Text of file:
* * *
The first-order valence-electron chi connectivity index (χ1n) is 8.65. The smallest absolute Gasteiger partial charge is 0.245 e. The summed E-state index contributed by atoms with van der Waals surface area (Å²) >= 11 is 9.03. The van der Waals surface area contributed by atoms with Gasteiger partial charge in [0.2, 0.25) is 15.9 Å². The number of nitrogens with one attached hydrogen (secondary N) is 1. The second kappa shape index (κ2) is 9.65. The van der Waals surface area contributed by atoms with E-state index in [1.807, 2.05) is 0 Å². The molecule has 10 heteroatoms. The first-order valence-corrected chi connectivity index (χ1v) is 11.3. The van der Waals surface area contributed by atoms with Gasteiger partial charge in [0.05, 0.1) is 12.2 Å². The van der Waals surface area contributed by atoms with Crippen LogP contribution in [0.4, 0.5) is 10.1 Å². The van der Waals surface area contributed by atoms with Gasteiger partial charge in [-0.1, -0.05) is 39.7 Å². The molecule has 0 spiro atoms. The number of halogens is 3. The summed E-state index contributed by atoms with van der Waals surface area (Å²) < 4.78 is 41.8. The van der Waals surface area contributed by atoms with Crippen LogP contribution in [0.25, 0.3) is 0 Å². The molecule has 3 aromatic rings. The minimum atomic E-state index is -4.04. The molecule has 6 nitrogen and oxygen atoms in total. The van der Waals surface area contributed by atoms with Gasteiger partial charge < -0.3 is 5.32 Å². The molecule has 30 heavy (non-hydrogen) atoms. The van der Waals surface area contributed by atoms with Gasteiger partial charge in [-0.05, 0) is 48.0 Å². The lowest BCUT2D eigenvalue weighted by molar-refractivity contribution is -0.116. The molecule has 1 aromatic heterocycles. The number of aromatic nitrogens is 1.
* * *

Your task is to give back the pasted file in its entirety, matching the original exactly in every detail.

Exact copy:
The first-order valence-electron chi connectivity index (χ1n) is 8.65. The smallest absolute Gasteiger partial charge is 0.245 e. The summed E-state index contributed by atoms with van der Waals surface area (Å²) >= 11 is 9.03. The van der Waals surface area contributed by atoms with Gasteiger partial charge in [0.2, 0.25) is 15.9 Å². The number of nitrogens with one attached hydrogen (secondary N) is 1. The second kappa shape index (κ2) is 9.65. The van der Waals surface area contributed by atoms with E-state index in [1.807, 2.05) is 0 Å². The molecule has 10 heteroatoms. The first-order valence-corrected chi connectivity index (χ1v) is 11.3. The van der Waals surface area contributed by atoms with Gasteiger partial charge in [0.05, 0.1) is 12.2 Å². The van der Waals surface area contributed by atoms with Crippen LogP contribution in [0.4, 0.5) is 10.1 Å². The van der Waals surface area contributed by atoms with Gasteiger partial charge in [-0.1, -0.05) is 39.7 Å². The molecule has 0 spiro atoms. The number of halogens is 3. The summed E-state index contributed by atoms with van der Waals surface area (Å²) < 4.78 is 41.8. The van der Waals surface area contributed by atoms with Crippen LogP contribution in [0.25, 0.3) is 0 Å². The molecule has 3 aromatic rings. The minimum atomic E-state index is -4.04. The molecule has 6 nitrogen and oxygen atoms in total. The van der Waals surface area contributed by atoms with Gasteiger partial charge < -0.3 is 5.32 Å². The molecule has 30 heavy (non-hydrogen) atoms. The van der Waals surface area contributed by atoms with Gasteiger partial charge in [-0.05, 0) is 48.0 Å². The lowest BCUT2D eigenvalue weighted by molar-refractivity contribution is -0.116. The molecule has 1 aromatic heterocycles. The number of aromatic nitrogens is 1.